Sunday, November 22, 2009

First, I Moved The Sheep...

...to the far end of the pasture in two makeshift pens. I made sure the sheep would be safe, but also that they really couldn't see what was about to happen just on the other side of the barn.
Earlier this year our neighbor decided to sell her place to our county and the Parks & Rec Department. They were very interested in adding the land, which has part of the wetlands stream running through it, to the land they owned behind our houses. The large field has springs and is the last sheet wetlands in Arizona. Our neighbor, a divorcee my age, had bought the house from one of her children, using it to restart her life again. With the economy taking a downturn, she was feeling the pinch of how much her mortgage would eat up her paychecks...paychecks now shrinking with her hours being reduced to save money. The house needed a lot of repair and work - much more than she could do herself or afford to have someone else do for her.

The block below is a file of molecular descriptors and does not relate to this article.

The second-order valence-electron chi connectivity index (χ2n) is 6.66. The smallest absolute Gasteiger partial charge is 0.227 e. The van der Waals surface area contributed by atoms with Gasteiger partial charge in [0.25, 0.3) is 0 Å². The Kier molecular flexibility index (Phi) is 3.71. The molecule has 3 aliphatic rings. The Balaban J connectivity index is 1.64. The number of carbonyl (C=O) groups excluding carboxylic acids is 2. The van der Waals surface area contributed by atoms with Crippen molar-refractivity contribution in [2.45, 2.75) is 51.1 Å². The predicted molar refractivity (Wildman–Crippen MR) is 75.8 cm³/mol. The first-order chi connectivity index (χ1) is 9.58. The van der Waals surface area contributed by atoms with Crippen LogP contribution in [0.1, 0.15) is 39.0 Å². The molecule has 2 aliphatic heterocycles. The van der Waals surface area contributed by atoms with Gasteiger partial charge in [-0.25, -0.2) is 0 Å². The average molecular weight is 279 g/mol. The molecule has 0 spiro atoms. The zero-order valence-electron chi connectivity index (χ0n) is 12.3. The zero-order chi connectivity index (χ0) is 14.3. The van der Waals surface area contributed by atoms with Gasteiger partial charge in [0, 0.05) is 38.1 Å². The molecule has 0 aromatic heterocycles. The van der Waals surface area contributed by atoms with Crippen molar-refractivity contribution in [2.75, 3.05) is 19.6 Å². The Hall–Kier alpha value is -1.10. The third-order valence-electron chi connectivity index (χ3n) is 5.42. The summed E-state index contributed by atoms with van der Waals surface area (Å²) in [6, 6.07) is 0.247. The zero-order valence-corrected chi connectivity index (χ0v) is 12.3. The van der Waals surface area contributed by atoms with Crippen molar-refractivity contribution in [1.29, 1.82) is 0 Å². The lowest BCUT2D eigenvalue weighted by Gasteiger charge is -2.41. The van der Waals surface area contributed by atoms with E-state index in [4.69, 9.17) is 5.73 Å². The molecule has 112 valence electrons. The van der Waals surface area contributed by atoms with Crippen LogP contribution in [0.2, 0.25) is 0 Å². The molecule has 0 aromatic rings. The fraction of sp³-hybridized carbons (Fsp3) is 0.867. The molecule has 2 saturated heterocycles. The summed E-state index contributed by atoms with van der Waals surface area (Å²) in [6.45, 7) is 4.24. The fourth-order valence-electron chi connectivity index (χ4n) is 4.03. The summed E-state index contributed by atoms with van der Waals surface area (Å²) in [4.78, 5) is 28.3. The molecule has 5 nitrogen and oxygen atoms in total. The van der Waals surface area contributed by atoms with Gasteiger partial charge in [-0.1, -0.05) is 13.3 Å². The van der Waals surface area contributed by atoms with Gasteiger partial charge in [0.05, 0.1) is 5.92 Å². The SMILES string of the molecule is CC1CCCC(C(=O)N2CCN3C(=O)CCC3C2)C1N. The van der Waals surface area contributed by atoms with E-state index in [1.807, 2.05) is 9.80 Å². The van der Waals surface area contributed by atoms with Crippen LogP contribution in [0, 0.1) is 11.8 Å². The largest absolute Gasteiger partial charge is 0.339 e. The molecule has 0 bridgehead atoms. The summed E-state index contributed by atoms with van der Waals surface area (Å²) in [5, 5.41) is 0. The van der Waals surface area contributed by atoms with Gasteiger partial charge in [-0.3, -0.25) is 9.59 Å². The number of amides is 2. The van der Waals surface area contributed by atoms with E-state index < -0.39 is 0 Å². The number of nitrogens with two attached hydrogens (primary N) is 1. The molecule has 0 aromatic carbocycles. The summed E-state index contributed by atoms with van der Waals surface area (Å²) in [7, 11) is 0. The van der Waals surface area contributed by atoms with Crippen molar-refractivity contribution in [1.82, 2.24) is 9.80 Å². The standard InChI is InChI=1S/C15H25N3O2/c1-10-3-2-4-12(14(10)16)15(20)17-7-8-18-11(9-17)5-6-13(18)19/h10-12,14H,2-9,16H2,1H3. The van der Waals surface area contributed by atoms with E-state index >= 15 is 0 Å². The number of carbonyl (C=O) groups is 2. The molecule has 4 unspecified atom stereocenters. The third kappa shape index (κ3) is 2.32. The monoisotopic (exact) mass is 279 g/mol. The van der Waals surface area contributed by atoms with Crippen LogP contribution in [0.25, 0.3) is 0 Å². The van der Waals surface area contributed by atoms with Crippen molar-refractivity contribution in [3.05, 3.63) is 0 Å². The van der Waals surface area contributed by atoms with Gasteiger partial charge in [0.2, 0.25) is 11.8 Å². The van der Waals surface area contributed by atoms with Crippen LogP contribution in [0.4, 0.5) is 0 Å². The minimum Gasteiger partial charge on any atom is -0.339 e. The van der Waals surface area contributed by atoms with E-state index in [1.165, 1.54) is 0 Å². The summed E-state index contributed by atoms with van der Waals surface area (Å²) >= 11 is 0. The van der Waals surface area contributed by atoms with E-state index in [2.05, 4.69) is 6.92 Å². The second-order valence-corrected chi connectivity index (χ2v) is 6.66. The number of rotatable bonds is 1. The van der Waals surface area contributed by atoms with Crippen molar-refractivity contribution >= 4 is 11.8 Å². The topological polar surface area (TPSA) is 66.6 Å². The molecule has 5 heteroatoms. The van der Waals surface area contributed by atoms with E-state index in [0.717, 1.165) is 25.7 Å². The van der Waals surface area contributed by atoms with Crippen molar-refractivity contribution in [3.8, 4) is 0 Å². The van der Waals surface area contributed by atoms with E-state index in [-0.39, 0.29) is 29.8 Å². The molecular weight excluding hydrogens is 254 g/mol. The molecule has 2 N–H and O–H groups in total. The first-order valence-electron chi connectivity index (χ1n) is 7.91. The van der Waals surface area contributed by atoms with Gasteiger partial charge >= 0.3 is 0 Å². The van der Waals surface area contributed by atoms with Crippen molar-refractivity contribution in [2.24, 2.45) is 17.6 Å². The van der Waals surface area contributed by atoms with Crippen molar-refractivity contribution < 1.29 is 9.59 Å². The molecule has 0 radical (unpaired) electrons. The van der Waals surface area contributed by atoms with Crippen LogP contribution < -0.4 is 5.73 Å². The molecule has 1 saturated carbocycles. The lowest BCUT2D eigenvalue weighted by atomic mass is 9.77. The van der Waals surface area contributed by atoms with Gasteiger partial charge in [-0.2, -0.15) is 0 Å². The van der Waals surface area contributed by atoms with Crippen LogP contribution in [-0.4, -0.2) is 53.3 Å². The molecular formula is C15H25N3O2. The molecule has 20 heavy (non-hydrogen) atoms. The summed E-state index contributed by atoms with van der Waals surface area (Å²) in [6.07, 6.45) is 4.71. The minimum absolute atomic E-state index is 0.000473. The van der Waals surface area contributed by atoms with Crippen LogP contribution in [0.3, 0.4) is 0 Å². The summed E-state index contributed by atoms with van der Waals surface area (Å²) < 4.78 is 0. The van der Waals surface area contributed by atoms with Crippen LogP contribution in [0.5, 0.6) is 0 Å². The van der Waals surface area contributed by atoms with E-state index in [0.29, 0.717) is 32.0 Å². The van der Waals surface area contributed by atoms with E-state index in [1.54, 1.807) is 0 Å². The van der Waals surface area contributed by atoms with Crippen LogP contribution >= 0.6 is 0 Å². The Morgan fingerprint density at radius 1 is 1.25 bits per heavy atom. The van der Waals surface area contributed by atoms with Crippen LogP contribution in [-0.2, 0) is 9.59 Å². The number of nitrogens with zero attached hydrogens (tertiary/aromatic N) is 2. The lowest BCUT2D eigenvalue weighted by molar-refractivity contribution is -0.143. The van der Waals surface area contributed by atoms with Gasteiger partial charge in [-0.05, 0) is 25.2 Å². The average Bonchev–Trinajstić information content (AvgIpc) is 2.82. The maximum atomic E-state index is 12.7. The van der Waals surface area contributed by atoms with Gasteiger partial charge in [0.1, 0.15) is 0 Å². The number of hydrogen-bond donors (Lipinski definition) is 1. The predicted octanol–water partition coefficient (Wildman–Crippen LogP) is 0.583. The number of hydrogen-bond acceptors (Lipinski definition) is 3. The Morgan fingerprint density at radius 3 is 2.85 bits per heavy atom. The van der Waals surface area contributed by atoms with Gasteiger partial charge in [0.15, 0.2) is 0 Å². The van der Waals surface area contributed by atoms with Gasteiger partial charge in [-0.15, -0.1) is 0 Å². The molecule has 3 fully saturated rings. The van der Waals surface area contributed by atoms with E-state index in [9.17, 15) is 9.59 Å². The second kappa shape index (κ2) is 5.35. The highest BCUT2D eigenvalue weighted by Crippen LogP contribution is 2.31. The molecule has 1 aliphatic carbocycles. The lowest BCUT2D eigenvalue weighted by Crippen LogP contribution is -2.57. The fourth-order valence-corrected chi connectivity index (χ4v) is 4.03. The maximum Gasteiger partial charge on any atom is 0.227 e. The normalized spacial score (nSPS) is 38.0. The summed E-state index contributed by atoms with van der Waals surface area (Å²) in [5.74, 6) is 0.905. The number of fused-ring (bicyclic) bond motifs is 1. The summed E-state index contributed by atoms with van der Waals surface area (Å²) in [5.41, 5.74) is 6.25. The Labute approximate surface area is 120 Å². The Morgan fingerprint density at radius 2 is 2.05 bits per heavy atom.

Earlier this summer we were approached by Parks & Rec and our local fire department, Highlands Fire District, to let us know the house was scheduled to be burned (after other measures were done such as asbestos abatement, land was to be shaped behind the house into a retention berm for retaining any runoff from the fire so as not to contaminate the watershed). While the idea of having a house go up in flames right next door didn't set too well, both my DH and I know how important this training could be for our fire department. If they would be considerate of a few things we requested, sure...we were all for this being used as a training event for firemen.